Saturday, November 10, 2012

Chinese messaging app WeChat gains ground elsewhere

Chinese internet companies have long struggled to establish their products beyond the country's borders. In 2007, China's dominant search engine, Baidu, announced an ambitious plan to break into the Japanese search engine market; as of last year, the company said it had lost more than $108 million trying. 

WeChat, a mobile messaging application created by Tencent Holdings, China's largest internet company, is aggressively trying to buck the trend and establish itself in the expanding global market for smartphone apps. 
Based on some analysts' predictions, the company may actually have a shot. WeChat is most often likened to WhatsApp, a smartphone application popular in the United States that allows users to send text, image or audio messages for free to other subscribers. 

But WhatsApp's Chinese counterpart is quickly moving beyond simple multimedia instantmessaging. In the last few months, it has announced a steady stream of new features that many say surpass those offered by WhatsApp and Asian competitors like Kakao Talk and LINE.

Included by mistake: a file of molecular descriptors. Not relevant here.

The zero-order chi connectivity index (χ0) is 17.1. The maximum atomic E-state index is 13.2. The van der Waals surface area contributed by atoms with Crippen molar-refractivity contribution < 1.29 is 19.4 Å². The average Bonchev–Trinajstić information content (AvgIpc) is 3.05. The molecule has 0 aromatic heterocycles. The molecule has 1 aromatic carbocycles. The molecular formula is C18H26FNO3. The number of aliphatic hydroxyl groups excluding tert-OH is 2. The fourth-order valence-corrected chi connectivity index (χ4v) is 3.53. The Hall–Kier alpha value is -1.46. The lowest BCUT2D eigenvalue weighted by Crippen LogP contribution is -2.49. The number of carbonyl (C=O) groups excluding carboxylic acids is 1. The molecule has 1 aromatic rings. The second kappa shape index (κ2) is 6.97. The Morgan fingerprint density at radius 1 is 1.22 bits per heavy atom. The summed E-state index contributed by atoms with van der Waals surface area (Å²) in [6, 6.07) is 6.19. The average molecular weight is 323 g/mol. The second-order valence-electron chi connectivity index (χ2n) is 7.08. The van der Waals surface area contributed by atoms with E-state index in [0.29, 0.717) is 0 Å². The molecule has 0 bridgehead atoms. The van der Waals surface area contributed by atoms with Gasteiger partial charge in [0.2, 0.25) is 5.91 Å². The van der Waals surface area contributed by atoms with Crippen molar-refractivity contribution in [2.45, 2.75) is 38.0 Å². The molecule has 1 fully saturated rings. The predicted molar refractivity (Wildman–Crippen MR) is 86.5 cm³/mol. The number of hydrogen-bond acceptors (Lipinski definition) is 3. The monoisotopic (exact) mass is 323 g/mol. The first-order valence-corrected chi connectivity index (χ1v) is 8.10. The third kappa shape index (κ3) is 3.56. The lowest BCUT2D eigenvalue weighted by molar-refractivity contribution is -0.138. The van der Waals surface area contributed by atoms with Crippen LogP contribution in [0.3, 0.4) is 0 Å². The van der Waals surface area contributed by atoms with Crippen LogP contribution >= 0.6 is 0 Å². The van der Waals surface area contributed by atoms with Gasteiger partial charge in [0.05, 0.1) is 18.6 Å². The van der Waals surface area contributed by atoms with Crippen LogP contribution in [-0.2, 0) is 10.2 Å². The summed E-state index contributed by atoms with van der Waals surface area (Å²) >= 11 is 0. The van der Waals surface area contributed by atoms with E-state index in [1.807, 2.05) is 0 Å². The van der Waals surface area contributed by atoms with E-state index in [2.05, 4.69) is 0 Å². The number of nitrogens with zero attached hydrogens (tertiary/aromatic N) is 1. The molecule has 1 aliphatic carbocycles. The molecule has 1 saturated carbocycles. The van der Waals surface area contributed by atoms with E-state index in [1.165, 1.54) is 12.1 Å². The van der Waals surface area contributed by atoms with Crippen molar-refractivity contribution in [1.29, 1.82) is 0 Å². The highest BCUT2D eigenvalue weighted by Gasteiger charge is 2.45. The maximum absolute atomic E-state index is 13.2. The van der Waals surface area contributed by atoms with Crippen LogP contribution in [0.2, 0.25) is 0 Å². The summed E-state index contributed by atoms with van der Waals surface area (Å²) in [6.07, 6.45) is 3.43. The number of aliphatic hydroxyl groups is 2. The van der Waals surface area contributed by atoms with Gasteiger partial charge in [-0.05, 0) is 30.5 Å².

"I use WeChat for messaging and group chatting, but I've also started getting into its social network," said Kate Wan, a 29-year-old media professional in Beijing, referring to WeChat "Moments," a feature that allows users to post pictures and update their online status. "It's become a huge part of my daily life." 

Since the introduction of the application in January 2011, WeChat, known as Weixin in Chinese, has grown at a blistering pace. 

In September, Pony Ma, Tencent's chief executive, announced that its user base had doubled to 200 million from 100 million in six months. Tencent is vying to make WeChat the dominant global mobile messaging application. The app is available in eight languages, including Russian, Indonesian, Portuguese and Thai, and there are plans to expand into other languages. 

"The Chinese internet market is so set apart from other countries that we inside the industry refer to it as the Galapagos Island syndrome," said Kai Lukoff, the editor of TechRice, a China-focused technology blog based in Beijing. 

"Domestic internet products are extremely well adapted to the Chinese market, but they are way out of place for global users."

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